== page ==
HONOLULU — After the state Board of Education meeting on Thursday regarding the state Department of Education’s proposal to use federal funds for tutoring services, the Hawai‘i State Teachers Association posted a story on its website expressing concerns.
The HSTA said the DOE proposal to use $53 million in federal pandemic stimulus funds to hire tutors for public-school students as the department contemplates laying off hundreds of teachers, education assistants and other staff is a bad idea.
The DOE wanted to use 33% of the state’s share of $183 million in public-school, COVID-19 relief funds approved by Congress at the end of last year to hire tutors and expand summer school to combat learning loss suffered by some students during the pandemic.
After Gov. David Ige restored $123 million to his planned cuts of $164 million to next school year’s budget earlier Thursday and following critical comments and questions from teachers, student advocates and BOE members, the board delayed approving the DOE request outlining how it would use the federal funds.
Much of the following was taken with permission from the HSTA website, hsta.org.
Osa Tui Jr., McKinley High registrar and HSTA vice president, told the BOE, “Tutors won’t make students who aren’t attending classes now suddenly attend. They also won’t improve the tech situations going on at home.
“The best tutors for our students are our own qualified teachers. The department is creating potholes by eliminating positions, then patching them with for-profit service providers who continue to milk our system,” Tui said. “Using private tutoring is nearsighted and further erodes the true promise of public education.”
Julie Reyes Oda heads the math department and teaches math at Nanakuli High and Intermediate.
“As a full-time math teacher, let me tell you why I failed a kid last semester. The main reason for it was attendance. One boy disappeared about 60 days before the end of the term. All my calls and emails were not returned. Another girl, she came here and there, turned in nothing at all. My calls and emails were not returned,” Reyes Oda said.
“The probability of not showing up for school and showing up for tutoring is very slim,” she said. “So if you’re going to pay for something, give me the chance to teach the kid by getting them in my class. So instead of hiring a private, for-profit tutor, can you hire a private detective to find that student and get them in my room? Give me a chance to teach the kid before you send the money out of state to a private, for-profit company,” Reyes Oda said.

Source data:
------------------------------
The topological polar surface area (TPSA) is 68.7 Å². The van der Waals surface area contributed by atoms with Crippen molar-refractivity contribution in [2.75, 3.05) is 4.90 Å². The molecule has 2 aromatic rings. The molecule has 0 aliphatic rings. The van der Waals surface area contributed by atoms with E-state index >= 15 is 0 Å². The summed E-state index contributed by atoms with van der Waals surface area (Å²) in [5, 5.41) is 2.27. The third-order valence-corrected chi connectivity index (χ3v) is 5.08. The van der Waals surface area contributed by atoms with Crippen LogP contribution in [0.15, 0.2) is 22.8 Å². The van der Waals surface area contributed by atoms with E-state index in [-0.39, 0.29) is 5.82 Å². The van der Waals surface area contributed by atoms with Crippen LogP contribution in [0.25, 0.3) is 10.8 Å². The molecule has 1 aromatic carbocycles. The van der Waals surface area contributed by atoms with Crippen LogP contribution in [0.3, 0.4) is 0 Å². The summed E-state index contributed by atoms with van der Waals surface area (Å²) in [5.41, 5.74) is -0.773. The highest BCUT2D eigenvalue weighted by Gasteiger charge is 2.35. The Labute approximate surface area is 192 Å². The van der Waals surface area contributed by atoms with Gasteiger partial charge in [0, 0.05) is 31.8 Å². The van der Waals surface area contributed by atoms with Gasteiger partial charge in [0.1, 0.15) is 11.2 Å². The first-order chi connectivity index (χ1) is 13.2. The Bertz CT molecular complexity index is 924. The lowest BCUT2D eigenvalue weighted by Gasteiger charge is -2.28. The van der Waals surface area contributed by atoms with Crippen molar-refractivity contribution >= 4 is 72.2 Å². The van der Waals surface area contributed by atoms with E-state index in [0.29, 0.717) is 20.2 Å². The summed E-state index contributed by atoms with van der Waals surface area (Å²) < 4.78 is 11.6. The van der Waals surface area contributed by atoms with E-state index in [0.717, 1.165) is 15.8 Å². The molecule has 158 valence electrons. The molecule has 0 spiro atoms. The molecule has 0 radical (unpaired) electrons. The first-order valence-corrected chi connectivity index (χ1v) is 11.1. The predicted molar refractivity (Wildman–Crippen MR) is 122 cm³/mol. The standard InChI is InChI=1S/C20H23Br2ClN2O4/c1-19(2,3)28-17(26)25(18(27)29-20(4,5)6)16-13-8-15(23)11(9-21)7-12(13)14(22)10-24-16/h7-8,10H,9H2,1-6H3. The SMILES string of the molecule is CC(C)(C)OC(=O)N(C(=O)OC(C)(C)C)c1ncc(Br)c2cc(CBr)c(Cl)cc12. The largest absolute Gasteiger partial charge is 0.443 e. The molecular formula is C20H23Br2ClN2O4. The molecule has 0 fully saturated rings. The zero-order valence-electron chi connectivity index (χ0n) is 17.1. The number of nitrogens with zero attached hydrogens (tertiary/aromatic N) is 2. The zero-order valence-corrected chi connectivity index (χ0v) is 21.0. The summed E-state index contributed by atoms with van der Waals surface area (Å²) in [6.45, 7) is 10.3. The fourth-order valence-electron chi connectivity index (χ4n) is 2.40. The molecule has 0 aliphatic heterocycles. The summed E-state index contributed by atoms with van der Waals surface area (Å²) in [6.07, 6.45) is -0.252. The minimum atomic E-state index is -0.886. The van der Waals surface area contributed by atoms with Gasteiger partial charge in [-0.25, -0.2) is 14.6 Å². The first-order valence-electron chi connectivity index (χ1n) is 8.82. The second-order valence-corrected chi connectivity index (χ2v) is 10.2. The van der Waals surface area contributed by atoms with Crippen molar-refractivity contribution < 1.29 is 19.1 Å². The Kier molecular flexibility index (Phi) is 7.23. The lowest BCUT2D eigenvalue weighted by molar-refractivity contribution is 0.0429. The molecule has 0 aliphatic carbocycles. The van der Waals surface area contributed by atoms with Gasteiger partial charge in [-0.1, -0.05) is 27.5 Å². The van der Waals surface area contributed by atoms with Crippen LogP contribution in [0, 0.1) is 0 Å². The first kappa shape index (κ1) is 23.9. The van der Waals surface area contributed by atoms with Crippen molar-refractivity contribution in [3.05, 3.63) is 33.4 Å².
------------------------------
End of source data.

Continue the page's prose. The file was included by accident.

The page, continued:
Amanda Lacar, who teaches special education kindergarten and first grade at Mokulele Elementary, testified, saying “The Department of Education is supposed to provide a free, appropriate public education. Private tutors are not part of public education. Teachers are.”
Cheri Nakamura, director of the Hui for Excellence in Education Coalition, said, “We do not support spending $53 million on a one-to-one tutoring program, or $9.7 million on summer learning. We do not believe that the department has the infrastructure or track record of implementing a successful system-wide tutoring program.
“Therefore, it would not be a strategic use of funds. Regarding summer learning, our analysis provided to the board on Sept. 17, 2020, regarding last year’s summer program, showed that the program only reached roughly 20% of our estimated
disproportionately-impacted students, at a considerable cost. If a summer-school program needs to be implemented, it should be a basic program that targets students who are needing credit to be promoted to the next grade or to graduate,” Nakamura said.
“I’m not really overjoyed with the idea of this tutoring unless we can make sure that in this process, that the personnel that’s needed at the school level, along with, especially special (education), and along with the health and safety items that all the schools are going to need, if that’s taken care of first, then I think we can talk about excess money for tutoring, for summer school or so forth,” said Maggie Cox, the BOE member representing Kaua‘i and Ni‘ihau and a former public-school principal.
According to the HSTA, DOE Superintendent Dr. Christina Kishimoto and other top DOE officials never notified or approached the HSTA to discuss or negotiate the possibility of paying its members to perform tutoring after regular school hours.
HSTA said it first learned of the plan last Friday when the DOE’s proposal was made public as part of the BOE agenda for Thursday’s meeting, in which the department said it wanted to spend $53 million to hire five private companies to conduct the training.
The tutoring program is not yet fully defined, Kishimoto said. “It is a way to provide a substantial bucket of money based on actually national models that you need anywhere from $1,800 to $2,400 per student to provide supplemental support to students who are two more years behind.”
For more information, see boe.hawaii.gov.
Stephanie Shinno, features, education, business, and community reporter can be reached at 245-0424 or firstname.lastname@example.org.
Source: The Garden Island